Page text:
On Insanity by Leo Tolstoy

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Short essay On Insanity (or On Madness) written in 1910 and unfinished at the time of Tolstoy death. First published posthumously in 1936 as and translated the same year by Ludvig Perno (C.W. Daniel Co. Ltd., London, 1936). Source: Collection of the State Library of Victoria, Australia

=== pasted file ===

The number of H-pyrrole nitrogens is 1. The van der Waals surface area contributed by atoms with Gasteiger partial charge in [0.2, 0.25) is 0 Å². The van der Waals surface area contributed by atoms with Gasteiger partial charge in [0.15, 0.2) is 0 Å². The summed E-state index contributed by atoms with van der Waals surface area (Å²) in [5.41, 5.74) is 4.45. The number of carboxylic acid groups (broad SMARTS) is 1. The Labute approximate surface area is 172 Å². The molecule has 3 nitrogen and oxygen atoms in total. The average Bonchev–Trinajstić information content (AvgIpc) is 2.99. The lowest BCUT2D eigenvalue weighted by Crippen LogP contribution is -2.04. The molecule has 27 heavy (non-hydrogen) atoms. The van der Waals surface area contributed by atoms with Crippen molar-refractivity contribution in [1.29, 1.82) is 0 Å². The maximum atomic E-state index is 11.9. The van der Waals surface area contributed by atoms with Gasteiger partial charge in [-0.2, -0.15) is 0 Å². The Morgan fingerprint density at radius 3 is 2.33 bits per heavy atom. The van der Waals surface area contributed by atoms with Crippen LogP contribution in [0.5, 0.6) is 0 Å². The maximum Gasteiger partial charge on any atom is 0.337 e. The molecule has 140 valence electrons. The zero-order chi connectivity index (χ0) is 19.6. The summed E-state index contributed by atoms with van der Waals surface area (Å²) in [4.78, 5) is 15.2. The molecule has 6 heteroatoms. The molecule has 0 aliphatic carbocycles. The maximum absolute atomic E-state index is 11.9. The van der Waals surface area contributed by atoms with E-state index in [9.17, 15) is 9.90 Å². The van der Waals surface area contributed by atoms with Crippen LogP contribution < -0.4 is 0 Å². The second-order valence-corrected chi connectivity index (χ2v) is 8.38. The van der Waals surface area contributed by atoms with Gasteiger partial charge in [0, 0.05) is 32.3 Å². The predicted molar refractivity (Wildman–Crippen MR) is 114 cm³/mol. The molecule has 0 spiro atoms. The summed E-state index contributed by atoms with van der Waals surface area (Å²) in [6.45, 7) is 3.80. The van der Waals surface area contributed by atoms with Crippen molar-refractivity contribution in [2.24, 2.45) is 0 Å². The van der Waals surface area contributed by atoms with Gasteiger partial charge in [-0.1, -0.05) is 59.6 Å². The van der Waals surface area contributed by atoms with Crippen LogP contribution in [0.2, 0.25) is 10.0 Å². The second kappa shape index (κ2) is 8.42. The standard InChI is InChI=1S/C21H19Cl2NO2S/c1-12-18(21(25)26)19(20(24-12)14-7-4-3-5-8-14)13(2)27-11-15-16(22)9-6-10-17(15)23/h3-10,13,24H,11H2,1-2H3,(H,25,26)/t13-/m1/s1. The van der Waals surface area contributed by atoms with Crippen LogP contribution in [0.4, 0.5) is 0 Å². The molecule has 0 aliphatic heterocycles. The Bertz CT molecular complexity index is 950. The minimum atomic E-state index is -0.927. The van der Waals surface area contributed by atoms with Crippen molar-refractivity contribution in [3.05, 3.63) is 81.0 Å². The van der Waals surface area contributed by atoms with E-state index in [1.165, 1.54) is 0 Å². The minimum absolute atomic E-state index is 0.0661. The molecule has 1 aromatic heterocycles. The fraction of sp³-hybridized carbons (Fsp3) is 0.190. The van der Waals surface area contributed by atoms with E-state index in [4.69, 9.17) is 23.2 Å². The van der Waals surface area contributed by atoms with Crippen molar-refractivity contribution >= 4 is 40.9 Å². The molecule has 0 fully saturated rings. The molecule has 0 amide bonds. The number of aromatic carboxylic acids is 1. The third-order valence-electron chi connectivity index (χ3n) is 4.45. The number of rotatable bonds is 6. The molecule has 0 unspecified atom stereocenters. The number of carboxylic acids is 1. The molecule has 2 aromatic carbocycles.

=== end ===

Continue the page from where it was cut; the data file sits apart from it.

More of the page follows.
<p>On InsanityLeo Tolstoy1910translated by Ludvig PernoC.W. Daniel Co. Ltd., London, 1936Source: Collection of the State Library of Victoria, AustraliaI In the course of many months, and particularly of late, I have been receiving daily two or three letters ftJ which young people, especially young ladies, write to me saying that they have 1ecided to do away with themselves. For some reason or other they refer to me, hoping that I, by some advice of mine, shall save them from this. These letters are of three different types. The first, the most common type, is either that of a village schoolmistress who for the sake of serving common people wishes to give up her occupation to go to college, obviously thinking that the standard of her education is not high enough to enlighten the common people, and she imagines her desire to be so strong and elevated that she has decided to do away with herself if ft cannot be realised; of an exalted youth threatening to commit suicide if nobody comes forward to help him to develop his, as he feels, wonderful talents; of an inventor wishing to confer a blessing on mankind; of a poet feeling himself to be a genius; of a young lady preferring to die if she is unable to go to college; of a woman who has fallen in love with the husband of somebody else; or of a man who has fallen in love with a married woman. The writers of these letters differ according to their sex, age, or social position, but they all have one thing in common, namely, the blind, crude egoism which blots out everything else for them except their own personality. They say: "The world is full of injustice, cruelty, deception, lies, baseness and adultery. All people are bad except myself, and therefore the natural conclusion is that my soul is too elevated for this sinful world, or this sinful world is too bad for my elevated soul, and I can no longer remain in it." Such is the first category ofletters. The second category comprises letters of individuals who wish to serve the common people, and yet do not find the means of applying their, as they obviously imagine, great talents. A person thinks himself so noble, so elevated, that he cannot live for himself, but wishes to dedicate his life to the service of others, but he either cannot do it - people are in this way - or lie himself for some reason or other cannot take up this unselfish service. Man never existed before. Suddenly he comes into being and perceives around him God's world: the sun, the stars, the trees, the flowers, the animals, people such as himself, who love and whom he can love, and is conscious of himself with his capacities of reason and love which he can bring to the highest perfection. All this was given him from somewhere, in some way, free - though he could hardly have deserved it - and probably for some purpose. But he does not trouble himself with such questions. He was non-existent from all eternity. Suddenly he is conscious of being alive, sees the world with all its joys, the sun, nature, vegetation, animals, people such as himself, attracting him to themselves, promising the joy of mutual love. He feels the possibility of this happiness, can think of nothing higher, and yet he says: "All this is no good. I do not care for it. I want something quite different, something much more important. I want to have as much money as Mr. So-and-So has, I want that Mary should love me only and no one else. I want to be able to master different sciences and so to obtain the qualifying parchment (that is to say, to obtain the necessary qualifications for settling on the 'lacks of the common people in the name of serving them)." Or, perhaps- and this the commonest thing among the younger of the so-called intelligentsia: "I want to be in the position to build a republic, such as Tikhon and Mishin have so well worked out in our group. But this is not attainable, and therefore the world is no good and must be annihilated. As I cannot annihilate the world I shall annihilate myself, and for this purpose there are carriages rolling along the rails, there are third stories, there are revolvers. I do not wish to live and I am going to leave you - be sure of that." This is not a joke, but a horrible and dreadful reality. Man is yearning and seeking for happiness while he lives. Life is nothing but a search for happiness, and it is attainable only while he lives. Man is indeed surrounded by happiness, for the realisation of which he need only stretch out his arm. or less than that. merely not to reject that happiness which is given to him free. Instead not only does he not accept it, but leaves the environment in which alone the attainment of this happiness is made possible. Just as if a man suffering from thirst and knowing that there is no water anywhere except in the river, would, in order to quench his thirst, walk away from the river, where his longing could be satisfied. 11 Sometimes people ask whether man has the legal right to kill himself. The word 'right'is in this case out of place. Legal right exists only for those who live. As soon as a person kills himself he is outside the sphere where considerations of what is legally right are applicable. Therefore, there may only be the question of whether man call kill himself. That he can do this is evident from actual fact. We see people repeatedly doing this in diverse ways: by slowly destroying themselves by profligacy, alcohol, tobacco, opium; by subjecting their lives to great peril in wars and duelling; or by killing themselves outright as in cases of suicide. This capacity is given to man, it seems to me, as a safety valve. Having this capacity man has no right (here the use of the word 'right' is quite legitimate) to say that life is unbearable. If life is unbearable, then kill yourself, for you can do it, and then there will be no one to complain about the unbearableness of life. Consequently the question is not whether man has the right to kill himself, but only whether it is reasonable and moral (,reasonable' and 'moral' always coincide) to do this. To this there has always been and still is only the one answer that it is unreasonable and immoral. It is unreasonable because true life, being outside of time and space, and consequently not subject to destruction through the death of the body, the person killing himself and thus discontinuing the manifestation of life in this world does not know if the manifestation of it in the other world will be more pleasant to him. Also it is unreasonable because by discontinuing life in this world a person deprives himself of the possibility of tasting and gaining for himself in this world all that is possible for him so to do. Moreover and this is the most important thing - it is unreasonable because by discontinuing his life in this world when it appeared to him unpleasant he simply proved that he had a distorted conception about the purpose of life, having assumed that it consisted in pursuing his pleasures and not in co-operation in the work which the life of the universe is accomplishing. This, incidentally, is the reason why suicide is also immoral. Man has been given life under one condition, namely, that he will dedicate it to the service of the life of the universe; but having taken from it all that appeared to him pleasant he refuses to make himself serve the life tif the universe when it began to taste unpleasant. Life started to appear unpleasant to him only bec</p>